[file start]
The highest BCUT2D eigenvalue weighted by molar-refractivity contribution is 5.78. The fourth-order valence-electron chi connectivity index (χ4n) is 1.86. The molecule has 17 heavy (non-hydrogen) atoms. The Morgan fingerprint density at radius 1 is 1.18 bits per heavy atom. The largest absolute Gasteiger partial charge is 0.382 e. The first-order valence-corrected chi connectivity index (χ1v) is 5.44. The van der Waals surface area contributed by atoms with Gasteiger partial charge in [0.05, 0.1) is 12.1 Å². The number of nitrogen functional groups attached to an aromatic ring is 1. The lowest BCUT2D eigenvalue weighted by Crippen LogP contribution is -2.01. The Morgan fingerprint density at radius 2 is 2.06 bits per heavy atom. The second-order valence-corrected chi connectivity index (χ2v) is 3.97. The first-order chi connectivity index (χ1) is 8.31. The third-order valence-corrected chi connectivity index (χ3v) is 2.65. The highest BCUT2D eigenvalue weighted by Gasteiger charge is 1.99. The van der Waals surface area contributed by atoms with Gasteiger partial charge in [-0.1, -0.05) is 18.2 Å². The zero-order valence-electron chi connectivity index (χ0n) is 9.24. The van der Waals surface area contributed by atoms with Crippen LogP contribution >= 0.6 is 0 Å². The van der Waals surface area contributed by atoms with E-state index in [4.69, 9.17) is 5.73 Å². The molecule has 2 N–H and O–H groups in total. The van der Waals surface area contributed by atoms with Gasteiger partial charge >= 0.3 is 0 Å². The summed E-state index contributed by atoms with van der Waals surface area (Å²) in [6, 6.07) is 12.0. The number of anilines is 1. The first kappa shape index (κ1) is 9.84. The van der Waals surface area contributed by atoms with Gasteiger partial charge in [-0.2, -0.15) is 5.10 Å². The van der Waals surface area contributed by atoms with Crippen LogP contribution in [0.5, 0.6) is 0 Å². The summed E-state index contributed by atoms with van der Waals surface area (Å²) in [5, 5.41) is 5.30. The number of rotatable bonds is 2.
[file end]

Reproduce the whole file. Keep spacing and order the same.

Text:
The highest BCUT2D eigenvalue weighted by molar-refractivity contribution is 5.78. The fourth-order valence-electron chi connectivity index (χ4n) is 1.86. The molecule has 17 heavy (non-hydrogen) atoms. The Morgan fingerprint density at radius 1 is 1.18 bits per heavy atom. The largest absolute Gasteiger partial charge is 0.382 e. The first-order valence-corrected chi connectivity index (χ1v) is 5.44. The van der Waals surface area contributed by atoms with Gasteiger partial charge in [0.05, 0.1) is 12.1 Å². The number of nitrogen functional groups attached to an aromatic ring is 1. The lowest BCUT2D eigenvalue weighted by Crippen LogP contribution is -2.01. The Morgan fingerprint density at radius 2 is 2.06 bits per heavy atom. The second-order valence-corrected chi connectivity index (χ2v) is 3.97. The first-order chi connectivity index (χ1) is 8.31. The third-order valence-corrected chi connectivity index (χ3v) is 2.65. The highest BCUT2D eigenvalue weighted by Gasteiger charge is 1.99. The van der Waals surface area contributed by atoms with Gasteiger partial charge in [-0.1, -0.05) is 18.2 Å². The zero-order valence-electron chi connectivity index (χ0n) is 9.24. The van der Waals surface area contributed by atoms with Crippen LogP contribution >= 0.6 is 0 Å². The van der Waals surface area contributed by atoms with E-state index in [4.69, 9.17) is 5.73 Å². The molecule has 2 N–H and O–H groups in total. The van der Waals surface area contributed by atoms with Gasteiger partial charge >= 0.3 is 0 Å². The summed E-state index contributed by atoms with van der Waals surface area (Å²) in [6, 6.07) is 12.0. The number of anilines is 1. The first kappa shape index (κ1) is 9.84. The van der Waals surface area contributed by atoms with Gasteiger partial charge in [-0.2, -0.15) is 5.10 Å². The van der Waals surface area contributed by atoms with Crippen LogP contribution in [0.5, 0.6) is 0 Å². The summed E-state index contributed by atoms with van der Waals surface area (Å²) in [5, 5.41) is 5.30. The number of rotatable bonds is 2.